The reality was too much to bear. Returning to Kansas City, Wilson went into seclusion. "I was embarrassed to go outside, embarrassed that people would see me in the streets or stores," he said. "I kept replaying videotapes of me hitting during the season. I saw that I was relaxed, not tight, not looking up. I just went up and hit. But when your mind's going bad, you start doing things wrong physically, like turning your head and shoulders before hitting. In the Series I was way ahead of the ball, trying to kill it instead of just throwing my bat out. And I kept doing that, even when I had my thinking straight. In fact, the last time up, I was sure I'd get a hit."
The Phillies had been exploiting Wilson's bent-over stance by pitching him inside and preventing him from extending his arms. Then on Wilson's final at bat, with the tying runs on base, Tug McGraw fed him the high pitch Wilson had been expecting, and it tailed out over the plate. But Wilson's body wouldn't obey his mind. He didn't strike out swinging; he struck out flailing.
Looking back, Wilson believes the strikeouts were as much the product of his frame of mind as of the Phillies' strategy. "I think I got tight because I'm young," he said. "I'm 25, and when it hit me that I was in the World Series, the pressure began. I read how important I was supposed to be, and I took the whole load on myself. I was all right on defense, but not on offense. I could see faces, see people yelling at me, but I wasn't able to listen. It was as if I was a rookie again. I was in a fog." The very memory sometimes seems to disorient him. Talking, cigarette in hand, he reclined on his mother's couch, threw his arms back and burned a hole in a drape.
After the Series, Wilson mulled over his failure for hours on end, leaving the house only to collect mail at Royals Stadium. "And that's what cheered me up," he said. "I got letters from all over, and people were so kind it was unreal. They'd say, 'What are you hanging your head for? Don't forget the great season you had. We'll be rooting for you when you come back here.' I must have read 250 letters, and only one, from somebody in Philadelphia, was nasty. So after a week or so, I felt fine."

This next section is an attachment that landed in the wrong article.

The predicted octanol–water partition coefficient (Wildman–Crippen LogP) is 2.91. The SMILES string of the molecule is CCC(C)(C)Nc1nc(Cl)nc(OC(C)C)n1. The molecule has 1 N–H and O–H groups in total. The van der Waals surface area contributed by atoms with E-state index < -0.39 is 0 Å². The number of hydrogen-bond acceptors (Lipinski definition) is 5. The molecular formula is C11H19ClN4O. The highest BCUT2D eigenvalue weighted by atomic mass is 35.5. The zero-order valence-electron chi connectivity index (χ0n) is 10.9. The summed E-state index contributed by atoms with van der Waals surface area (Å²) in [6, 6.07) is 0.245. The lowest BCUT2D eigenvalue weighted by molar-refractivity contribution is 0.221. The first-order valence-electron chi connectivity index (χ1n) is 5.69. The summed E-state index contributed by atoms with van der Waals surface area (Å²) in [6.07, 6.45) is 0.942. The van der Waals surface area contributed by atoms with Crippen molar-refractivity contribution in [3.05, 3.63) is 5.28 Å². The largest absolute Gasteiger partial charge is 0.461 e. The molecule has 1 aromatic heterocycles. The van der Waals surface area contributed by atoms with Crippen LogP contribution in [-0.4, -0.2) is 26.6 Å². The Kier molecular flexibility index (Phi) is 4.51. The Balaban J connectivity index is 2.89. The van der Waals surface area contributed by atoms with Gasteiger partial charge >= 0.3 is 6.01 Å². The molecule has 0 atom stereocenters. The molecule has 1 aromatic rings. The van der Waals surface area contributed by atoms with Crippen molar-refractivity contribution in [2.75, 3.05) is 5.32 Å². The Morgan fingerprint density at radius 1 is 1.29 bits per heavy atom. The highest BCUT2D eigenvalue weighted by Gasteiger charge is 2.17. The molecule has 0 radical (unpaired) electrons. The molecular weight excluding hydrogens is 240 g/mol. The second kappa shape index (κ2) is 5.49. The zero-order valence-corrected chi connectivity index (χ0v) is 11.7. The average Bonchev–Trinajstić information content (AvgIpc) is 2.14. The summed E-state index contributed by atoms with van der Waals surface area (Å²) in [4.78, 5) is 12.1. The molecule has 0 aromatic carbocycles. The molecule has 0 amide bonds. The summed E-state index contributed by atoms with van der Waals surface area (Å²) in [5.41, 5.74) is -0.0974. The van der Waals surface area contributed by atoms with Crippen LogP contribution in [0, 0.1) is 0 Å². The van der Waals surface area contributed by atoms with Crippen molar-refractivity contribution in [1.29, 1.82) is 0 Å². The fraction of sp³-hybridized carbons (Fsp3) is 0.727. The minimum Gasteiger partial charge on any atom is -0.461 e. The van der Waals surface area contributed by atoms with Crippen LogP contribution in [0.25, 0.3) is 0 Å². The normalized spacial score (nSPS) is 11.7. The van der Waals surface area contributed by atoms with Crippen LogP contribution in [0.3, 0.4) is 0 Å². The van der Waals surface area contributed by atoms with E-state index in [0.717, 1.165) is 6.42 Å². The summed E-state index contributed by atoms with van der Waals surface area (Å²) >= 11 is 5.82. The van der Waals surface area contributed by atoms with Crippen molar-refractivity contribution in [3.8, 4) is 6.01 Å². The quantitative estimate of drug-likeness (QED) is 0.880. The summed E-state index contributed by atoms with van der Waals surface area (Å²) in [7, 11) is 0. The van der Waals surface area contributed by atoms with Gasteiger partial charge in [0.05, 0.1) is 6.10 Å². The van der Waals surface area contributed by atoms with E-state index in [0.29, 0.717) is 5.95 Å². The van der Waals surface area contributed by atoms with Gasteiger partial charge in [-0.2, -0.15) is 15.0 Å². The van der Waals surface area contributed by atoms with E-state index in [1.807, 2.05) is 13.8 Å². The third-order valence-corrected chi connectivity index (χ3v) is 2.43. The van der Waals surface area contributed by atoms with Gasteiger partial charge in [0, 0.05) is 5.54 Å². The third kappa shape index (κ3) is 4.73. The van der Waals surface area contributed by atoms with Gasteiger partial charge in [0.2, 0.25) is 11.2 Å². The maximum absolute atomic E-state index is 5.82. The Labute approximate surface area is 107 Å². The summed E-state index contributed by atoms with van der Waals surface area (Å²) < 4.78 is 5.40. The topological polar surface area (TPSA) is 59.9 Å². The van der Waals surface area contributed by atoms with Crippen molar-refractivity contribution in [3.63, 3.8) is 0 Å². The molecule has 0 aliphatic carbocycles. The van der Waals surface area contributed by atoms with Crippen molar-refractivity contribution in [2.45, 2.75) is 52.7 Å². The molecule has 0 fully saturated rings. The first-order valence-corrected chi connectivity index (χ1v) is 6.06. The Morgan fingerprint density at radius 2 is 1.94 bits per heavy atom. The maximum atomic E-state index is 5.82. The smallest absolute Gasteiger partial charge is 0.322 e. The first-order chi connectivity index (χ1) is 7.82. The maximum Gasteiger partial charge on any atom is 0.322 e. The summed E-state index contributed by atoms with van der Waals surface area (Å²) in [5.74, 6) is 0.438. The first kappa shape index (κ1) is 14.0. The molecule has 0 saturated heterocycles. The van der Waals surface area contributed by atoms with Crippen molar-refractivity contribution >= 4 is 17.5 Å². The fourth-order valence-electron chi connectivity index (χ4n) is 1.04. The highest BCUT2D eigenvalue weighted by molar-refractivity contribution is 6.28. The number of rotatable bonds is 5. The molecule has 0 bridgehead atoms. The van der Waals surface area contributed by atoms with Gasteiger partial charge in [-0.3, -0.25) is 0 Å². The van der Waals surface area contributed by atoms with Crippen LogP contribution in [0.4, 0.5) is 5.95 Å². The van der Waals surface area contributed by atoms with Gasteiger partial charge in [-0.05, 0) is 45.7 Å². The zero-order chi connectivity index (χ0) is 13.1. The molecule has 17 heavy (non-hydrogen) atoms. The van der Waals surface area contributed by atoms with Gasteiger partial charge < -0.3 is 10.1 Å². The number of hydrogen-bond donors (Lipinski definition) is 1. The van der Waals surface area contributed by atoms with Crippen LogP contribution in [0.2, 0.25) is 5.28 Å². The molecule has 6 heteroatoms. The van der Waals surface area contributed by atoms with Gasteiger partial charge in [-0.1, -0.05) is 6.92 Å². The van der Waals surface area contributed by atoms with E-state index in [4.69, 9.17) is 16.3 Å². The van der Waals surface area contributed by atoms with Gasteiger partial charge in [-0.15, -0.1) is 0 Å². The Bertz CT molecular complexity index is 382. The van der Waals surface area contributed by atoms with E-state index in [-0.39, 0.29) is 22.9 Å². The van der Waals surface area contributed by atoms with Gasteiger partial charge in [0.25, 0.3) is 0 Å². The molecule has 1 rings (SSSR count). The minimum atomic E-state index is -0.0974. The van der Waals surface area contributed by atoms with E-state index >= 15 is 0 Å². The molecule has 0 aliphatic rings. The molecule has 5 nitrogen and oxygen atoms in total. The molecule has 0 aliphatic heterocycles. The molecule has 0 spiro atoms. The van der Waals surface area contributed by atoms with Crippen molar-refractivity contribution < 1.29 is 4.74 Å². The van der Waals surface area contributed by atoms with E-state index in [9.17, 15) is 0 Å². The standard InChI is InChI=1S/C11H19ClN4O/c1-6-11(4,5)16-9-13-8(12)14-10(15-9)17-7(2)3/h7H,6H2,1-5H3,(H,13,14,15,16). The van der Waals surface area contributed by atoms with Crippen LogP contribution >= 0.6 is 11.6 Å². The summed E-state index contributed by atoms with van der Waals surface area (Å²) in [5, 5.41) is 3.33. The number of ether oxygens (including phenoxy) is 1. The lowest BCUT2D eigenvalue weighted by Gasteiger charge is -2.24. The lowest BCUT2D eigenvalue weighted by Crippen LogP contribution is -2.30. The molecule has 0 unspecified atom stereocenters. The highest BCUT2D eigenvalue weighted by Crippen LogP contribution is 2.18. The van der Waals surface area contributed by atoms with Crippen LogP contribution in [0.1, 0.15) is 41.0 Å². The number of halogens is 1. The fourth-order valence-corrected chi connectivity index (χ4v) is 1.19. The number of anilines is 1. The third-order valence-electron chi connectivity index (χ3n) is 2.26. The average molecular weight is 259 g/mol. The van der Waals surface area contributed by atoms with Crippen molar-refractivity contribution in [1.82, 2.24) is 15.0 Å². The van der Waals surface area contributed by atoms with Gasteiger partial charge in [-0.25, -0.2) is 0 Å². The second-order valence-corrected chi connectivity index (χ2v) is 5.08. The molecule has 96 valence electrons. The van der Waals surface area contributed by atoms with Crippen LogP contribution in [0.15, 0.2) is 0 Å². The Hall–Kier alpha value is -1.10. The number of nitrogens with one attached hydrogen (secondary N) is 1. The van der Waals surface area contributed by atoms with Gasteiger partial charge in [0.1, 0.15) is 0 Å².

But as he ventured into the world, Wilson met precious few of his sympathetic correspondents. Everywhere he went—to clubs, restaurants, stores—people reminded him of the Series. "They tried to be nice, but they didn't know how to do it," he said. "Some guys came up to me and said they'd lost money on me. I didn't know whether they were kidding or not. And some of my buddies said, 'I try to stick up for you, but people say you choked.' That just made me feel worse." Wilson's private moments haven't been particularly pleasant either. "I hear the battery commercial that has the 'Is the World Series just another game?' line in it, and I start thinking about striking out all over."
When Wilson reviews the 1980 season, he thinks of little but the Series. That's a shame, because he had a regular season and a playoff that were well worth remembering. During the season Wilson batted .326, stole 79 bases in 89 attempts, led the American League in runs (133) and hits (230) and tied for the lead in triples (15), set league records of 32 consecutive stolen bases and 184 singles, and was the Royals' Iron Man, playing in 161 games. Wilson also won a Gold Glove for his exemplary work in leftfield. His was a year for the books. "Some of the things I did," Wilson says, "were hard for me to believe."